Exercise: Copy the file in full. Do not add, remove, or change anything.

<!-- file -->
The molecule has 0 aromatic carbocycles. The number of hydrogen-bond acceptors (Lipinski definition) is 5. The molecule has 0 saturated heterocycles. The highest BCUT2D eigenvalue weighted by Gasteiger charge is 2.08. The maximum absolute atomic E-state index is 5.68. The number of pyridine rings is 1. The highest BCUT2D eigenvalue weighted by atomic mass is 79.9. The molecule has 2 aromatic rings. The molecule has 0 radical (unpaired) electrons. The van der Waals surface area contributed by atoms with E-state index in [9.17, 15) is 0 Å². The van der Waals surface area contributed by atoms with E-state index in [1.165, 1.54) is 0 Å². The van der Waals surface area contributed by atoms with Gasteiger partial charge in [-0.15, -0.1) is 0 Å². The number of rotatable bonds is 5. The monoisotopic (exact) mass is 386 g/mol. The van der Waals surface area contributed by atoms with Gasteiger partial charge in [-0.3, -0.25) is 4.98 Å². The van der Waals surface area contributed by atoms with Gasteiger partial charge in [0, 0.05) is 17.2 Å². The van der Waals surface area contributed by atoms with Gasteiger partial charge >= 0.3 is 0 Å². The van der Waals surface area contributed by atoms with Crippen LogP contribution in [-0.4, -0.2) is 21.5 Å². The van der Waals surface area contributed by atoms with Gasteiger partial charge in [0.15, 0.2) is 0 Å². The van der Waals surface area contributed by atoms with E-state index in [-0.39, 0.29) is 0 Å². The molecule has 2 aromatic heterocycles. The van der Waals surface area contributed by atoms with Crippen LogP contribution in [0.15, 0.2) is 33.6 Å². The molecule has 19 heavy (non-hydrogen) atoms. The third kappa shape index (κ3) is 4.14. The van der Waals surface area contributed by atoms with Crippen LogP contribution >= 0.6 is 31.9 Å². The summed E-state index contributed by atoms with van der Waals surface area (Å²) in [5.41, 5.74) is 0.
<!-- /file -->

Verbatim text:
The molecule has 0 aromatic carbocycles. The number of hydrogen-bond acceptors (Lipinski definition) is 5. The molecule has 0 saturated heterocycles. The highest BCUT2D eigenvalue weighted by Gasteiger charge is 2.08. The maximum absolute atomic E-state index is 5.68. The number of pyridine rings is 1. The highest BCUT2D eigenvalue weighted by atomic mass is 79.9. The molecule has 2 aromatic rings. The molecule has 0 radical (unpaired) electrons. The van der Waals surface area contributed by atoms with E-state index in [9.17, 15) is 0 Å². The van der Waals surface area contributed by atoms with E-state index in [1.165, 1.54) is 0 Å². The van der Waals surface area contributed by atoms with Gasteiger partial charge in [-0.15, -0.1) is 0 Å². The number of rotatable bonds is 5. The monoisotopic (exact) mass is 386 g/mol. The van der Waals surface area contributed by atoms with Gasteiger partial charge in [-0.3, -0.25) is 4.98 Å². The van der Waals surface area contributed by atoms with Gasteiger partial charge in [0, 0.05) is 17.2 Å². The van der Waals surface area contributed by atoms with Gasteiger partial charge >= 0.3 is 0 Å². The van der Waals surface area contributed by atoms with Crippen LogP contribution in [-0.4, -0.2) is 21.5 Å². The van der Waals surface area contributed by atoms with Gasteiger partial charge in [0.15, 0.2) is 0 Å². The van der Waals surface area contributed by atoms with E-state index in [-0.39, 0.29) is 0 Å². The molecule has 2 aromatic heterocycles. The van der Waals surface area contributed by atoms with Crippen LogP contribution in [0.15, 0.2) is 33.6 Å². The molecule has 19 heavy (non-hydrogen) atoms. The third kappa shape index (κ3) is 4.14. The van der Waals surface area contributed by atoms with Crippen LogP contribution >= 0.6 is 31.9 Å². The summed E-state index contributed by atoms with van der Waals surface area (Å²) in [5.41, 5.74) is 0.